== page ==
Life and Death in Space

There’s not always a lot of interesting things to write about while I’m slogging my way through the drafting process, so I’ve decided create a feature that I will call Scenes from the Future, wherein I detail scenes that I wrote in the past but take place in the future. Make sense?

Pretty much, I just want to chat about something cool that I wrote, even if I’m not experiencing quantum shifts in my writing style as I was during planning and I presumably will again during revision. Scenes from the Future will also involve bits of worldbuilding and character description that will hopefully be interesting. If it’s not, well, I’ll notice the plummeting readership and decide to do something different.*

Approximately the first quarter of my novel takes place on or above the Moon, specifically in the colony of Brighton (thank you, Martin Schweiger). The main

So I have this scene where the main characters have just escaped a moon colony, but in the process of doing so have wrecked their cargo crawler. They’re just outside the base by a few meters, but they’ve completely fragged the airlock and they’re losing air. As hypoxia begins to set in, headaches and decreased awareness begin to plague our heroes.

Meanwhile, assistance is on the way. They had a ship in orbit the whole time, but due to a personality conflict between a main character and the rest of their crew, they weren’t really communicating. However, when the ship gets information that the MCs have been arrested, they decide to help. So a lander is on its way.

The lander reaches the crawler just as its air is running out. Seeing a ship landing (but not knowing who it is), the MCs use the crawler’s radio, a simple transponder, to step on the traffic control frequency and act as an emergency beacon. This guides the lander right to them.

There’s one final problem, though: the lander can’t mate its airlock with the crawler: there’s far too much debris about. So, what follows is a sequence reminiscent of 2001: A Space Odyssey, wherein the MCs have to take a short walk through vacuum over the lunar surface and jump into the lander’s open airlock.

I did a bit of research on this. I think that most people know that humans won’t explode when exposed to vacuum, nor will their blood spontaneously boil. The real danger is decompression, wherein the lungs might be damaged by the sudden expansion of the air in them. In this case the MCs were in such low pressure to begin with that it wasn’t a real worry. Neither did they have to worry about freezing to death: vacuum is an excellent insulator.

The two biggest worries are severe edema of the skin, radiation exposure, and asphyxia. A human exposed to vacuum will have about 9-12 seconds of functional consciousness, which in this case is all that’s necessary. Radiation exposure isn’t the biggest deal in the future; a number of factors ameliorate its impact. And lastly, edema due to vacuum exposure is transient (though thoroughly painful). As long as total exposure lasts less than 60-90 seconds, a full recovery is likely.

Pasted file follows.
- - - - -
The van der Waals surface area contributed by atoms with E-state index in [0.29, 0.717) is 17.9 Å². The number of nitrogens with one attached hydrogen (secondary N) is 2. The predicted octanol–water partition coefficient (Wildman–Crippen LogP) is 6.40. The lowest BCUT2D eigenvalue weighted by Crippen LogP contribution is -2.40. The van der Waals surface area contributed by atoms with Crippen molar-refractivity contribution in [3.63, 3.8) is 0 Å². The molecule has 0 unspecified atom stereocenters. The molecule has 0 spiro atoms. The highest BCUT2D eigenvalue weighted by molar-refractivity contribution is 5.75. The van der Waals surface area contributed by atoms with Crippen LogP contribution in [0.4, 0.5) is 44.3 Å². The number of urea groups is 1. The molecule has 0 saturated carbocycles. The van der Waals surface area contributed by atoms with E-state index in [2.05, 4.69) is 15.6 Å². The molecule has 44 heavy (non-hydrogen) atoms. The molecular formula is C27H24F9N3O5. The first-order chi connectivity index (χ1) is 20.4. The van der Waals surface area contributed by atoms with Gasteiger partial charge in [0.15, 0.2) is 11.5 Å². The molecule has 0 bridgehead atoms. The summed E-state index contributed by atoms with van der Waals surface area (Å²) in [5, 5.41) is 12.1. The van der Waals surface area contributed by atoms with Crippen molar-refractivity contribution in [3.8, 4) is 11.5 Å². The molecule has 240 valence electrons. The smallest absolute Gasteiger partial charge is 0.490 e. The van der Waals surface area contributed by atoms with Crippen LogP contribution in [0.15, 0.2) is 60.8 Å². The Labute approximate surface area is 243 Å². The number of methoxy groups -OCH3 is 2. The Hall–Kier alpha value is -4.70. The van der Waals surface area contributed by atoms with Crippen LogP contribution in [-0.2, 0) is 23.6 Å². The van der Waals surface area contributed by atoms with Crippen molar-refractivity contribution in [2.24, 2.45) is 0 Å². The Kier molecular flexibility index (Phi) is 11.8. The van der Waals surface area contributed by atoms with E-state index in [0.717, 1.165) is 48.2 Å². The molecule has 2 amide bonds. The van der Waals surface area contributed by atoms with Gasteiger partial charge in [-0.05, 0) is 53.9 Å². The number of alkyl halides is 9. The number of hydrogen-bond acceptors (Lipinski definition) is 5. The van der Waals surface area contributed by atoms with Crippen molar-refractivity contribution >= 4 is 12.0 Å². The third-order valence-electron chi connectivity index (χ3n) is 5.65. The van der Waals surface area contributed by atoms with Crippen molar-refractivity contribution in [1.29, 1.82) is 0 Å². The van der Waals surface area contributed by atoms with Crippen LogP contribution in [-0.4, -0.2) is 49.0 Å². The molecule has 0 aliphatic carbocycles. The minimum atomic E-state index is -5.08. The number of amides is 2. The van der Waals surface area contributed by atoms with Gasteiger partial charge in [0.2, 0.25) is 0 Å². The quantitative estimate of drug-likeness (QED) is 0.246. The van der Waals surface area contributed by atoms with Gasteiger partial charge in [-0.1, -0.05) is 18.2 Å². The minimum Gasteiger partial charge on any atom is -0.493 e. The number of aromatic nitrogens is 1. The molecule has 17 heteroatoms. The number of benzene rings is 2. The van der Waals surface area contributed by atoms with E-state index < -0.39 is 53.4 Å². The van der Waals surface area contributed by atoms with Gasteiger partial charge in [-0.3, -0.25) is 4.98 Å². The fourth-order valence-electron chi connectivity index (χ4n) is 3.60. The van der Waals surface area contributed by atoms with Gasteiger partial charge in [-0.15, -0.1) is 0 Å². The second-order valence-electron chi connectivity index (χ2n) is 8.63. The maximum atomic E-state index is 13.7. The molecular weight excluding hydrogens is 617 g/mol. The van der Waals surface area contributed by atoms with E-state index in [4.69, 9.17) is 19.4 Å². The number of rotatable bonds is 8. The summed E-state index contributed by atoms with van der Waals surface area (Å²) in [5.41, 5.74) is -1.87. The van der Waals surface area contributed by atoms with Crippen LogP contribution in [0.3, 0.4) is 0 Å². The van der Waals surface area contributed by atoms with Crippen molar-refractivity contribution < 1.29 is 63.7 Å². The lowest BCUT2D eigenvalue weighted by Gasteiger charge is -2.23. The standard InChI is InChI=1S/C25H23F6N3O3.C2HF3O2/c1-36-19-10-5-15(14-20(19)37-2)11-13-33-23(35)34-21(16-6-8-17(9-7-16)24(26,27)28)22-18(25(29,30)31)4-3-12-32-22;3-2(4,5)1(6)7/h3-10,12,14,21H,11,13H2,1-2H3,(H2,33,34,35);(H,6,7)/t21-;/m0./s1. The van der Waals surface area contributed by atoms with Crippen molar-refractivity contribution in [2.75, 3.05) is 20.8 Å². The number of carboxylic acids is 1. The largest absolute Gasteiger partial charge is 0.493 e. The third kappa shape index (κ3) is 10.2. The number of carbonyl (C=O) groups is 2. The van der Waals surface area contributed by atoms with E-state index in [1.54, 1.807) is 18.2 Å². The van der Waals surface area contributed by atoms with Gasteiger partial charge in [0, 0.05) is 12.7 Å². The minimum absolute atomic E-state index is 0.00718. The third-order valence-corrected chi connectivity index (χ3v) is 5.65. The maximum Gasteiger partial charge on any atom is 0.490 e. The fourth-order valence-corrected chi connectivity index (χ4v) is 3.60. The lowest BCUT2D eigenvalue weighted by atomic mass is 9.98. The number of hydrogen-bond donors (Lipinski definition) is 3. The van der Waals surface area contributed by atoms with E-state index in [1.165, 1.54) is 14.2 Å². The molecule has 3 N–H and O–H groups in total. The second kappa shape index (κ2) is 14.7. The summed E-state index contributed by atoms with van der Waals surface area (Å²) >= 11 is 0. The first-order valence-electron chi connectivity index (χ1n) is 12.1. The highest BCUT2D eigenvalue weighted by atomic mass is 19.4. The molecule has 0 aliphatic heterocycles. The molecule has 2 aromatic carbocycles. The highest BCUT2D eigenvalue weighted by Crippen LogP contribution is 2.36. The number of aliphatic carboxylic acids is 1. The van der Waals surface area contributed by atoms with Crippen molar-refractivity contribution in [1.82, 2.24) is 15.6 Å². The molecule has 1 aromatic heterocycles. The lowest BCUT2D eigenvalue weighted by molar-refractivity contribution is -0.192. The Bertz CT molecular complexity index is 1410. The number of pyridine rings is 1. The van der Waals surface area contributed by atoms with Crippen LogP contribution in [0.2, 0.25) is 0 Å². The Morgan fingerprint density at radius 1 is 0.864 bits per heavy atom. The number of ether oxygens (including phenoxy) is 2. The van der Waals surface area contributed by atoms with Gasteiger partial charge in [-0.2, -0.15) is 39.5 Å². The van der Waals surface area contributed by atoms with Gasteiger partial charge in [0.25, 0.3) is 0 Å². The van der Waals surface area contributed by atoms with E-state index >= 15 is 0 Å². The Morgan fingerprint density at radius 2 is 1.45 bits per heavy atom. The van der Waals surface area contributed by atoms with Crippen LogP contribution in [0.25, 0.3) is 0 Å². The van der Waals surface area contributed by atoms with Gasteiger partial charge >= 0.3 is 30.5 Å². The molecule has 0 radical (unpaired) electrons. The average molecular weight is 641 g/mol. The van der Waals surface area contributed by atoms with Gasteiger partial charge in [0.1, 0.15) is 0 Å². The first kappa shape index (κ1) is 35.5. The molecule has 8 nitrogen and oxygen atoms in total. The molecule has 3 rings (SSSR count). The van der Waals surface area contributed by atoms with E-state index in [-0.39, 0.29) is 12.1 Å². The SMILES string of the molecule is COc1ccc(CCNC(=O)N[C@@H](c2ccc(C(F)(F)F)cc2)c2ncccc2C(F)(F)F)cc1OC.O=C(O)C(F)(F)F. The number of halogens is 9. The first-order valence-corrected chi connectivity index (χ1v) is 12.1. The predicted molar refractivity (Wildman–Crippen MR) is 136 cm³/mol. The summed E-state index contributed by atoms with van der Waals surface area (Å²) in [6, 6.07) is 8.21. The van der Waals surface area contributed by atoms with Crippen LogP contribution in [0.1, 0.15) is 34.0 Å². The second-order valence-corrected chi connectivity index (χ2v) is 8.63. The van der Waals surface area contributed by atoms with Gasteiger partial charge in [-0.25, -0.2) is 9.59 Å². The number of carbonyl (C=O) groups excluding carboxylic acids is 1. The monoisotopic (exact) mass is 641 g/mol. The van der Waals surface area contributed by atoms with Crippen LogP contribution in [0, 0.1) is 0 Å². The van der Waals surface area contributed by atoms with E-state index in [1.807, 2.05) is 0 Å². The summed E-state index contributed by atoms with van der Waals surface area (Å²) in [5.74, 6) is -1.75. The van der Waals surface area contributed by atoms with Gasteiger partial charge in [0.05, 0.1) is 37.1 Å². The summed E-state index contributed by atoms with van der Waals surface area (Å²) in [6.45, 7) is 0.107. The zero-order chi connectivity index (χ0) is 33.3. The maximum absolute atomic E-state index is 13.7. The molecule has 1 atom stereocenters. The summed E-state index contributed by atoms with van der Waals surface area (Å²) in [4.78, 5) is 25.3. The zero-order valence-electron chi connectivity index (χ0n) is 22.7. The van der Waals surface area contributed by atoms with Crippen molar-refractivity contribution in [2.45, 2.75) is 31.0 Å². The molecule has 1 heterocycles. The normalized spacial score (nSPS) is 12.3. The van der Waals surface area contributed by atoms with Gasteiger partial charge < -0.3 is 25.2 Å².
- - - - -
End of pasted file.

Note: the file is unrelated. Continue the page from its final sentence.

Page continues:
I tremendously enjoyed writing this scene. It developed pretty organically and I felt that the resolution wasn’t too contrived. And as always, I enjoy showing off my research.

*I’m pretty sure my readership is low enough that it cannot ever, technically, plummet. I choose to view this in the most positive possible way.

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7 responses to “Life and Death in Space

  1. Heh, showing off research is always fun. I permanently have to resist the temptation, lest I shall be writing hard sf instead of science fantasy… 😛

    I do like to read what awesome stuff other people use in their works, though, and since far too little usually tends to make it on the page in a big way later on, well, that’s what blogs are for, huh?

    I hope you don’t mind if I help myself to some of your research… *hides under bed* 😉

    • Yeah, right now I just want to get the story on the page. If I show my research off now, I can always trim back the expository bits in the revision.

      It’s also worth noting that I didn’t explain in the story what I explained in the blog post. The viewpoint character wouldn’t even know the exact biological mechanisms during vacuum exposure, much be able to calmly analyze them at the time. Her exact feelings were more like OUCH OUCH OUCH.

      She did get somewhat dubious honors for being the first person to faceplant in the lunar dust without a suit on, though.

  2. It is kind of interestingly narratively how problems that seem small in perspective (move a few meters into an airlock) become big problems in space. In many ways space is the ultimate hostile environment, while being simultaneously full of nothing. It doesn’t have the same personal interest in harming you as, say, being in the middle of a bunch of hungry sharks, but it also can’t be fooled or reasoned with. It’ll just wreck your shit no matter who you are. Unless you’re a space octopus.

    • It’s interesting that you say that. Even though I didn’t plan it that way, a sort of motif has been popping up in my story that even though space is dangerous, the people who inhabit space with you tend to be more dangerous. If my main characters had been rescued by the people they were trying to escape instead of their own crew, it would’ve been a lot worse for them than just some freezer burn.

      • I guess it’s something you can turn around either way, either “space doesn’t want to kill you, but it’s still extremely dangerous” or “space is extremely dangerous, but at least it doesn’t want to kill you.”

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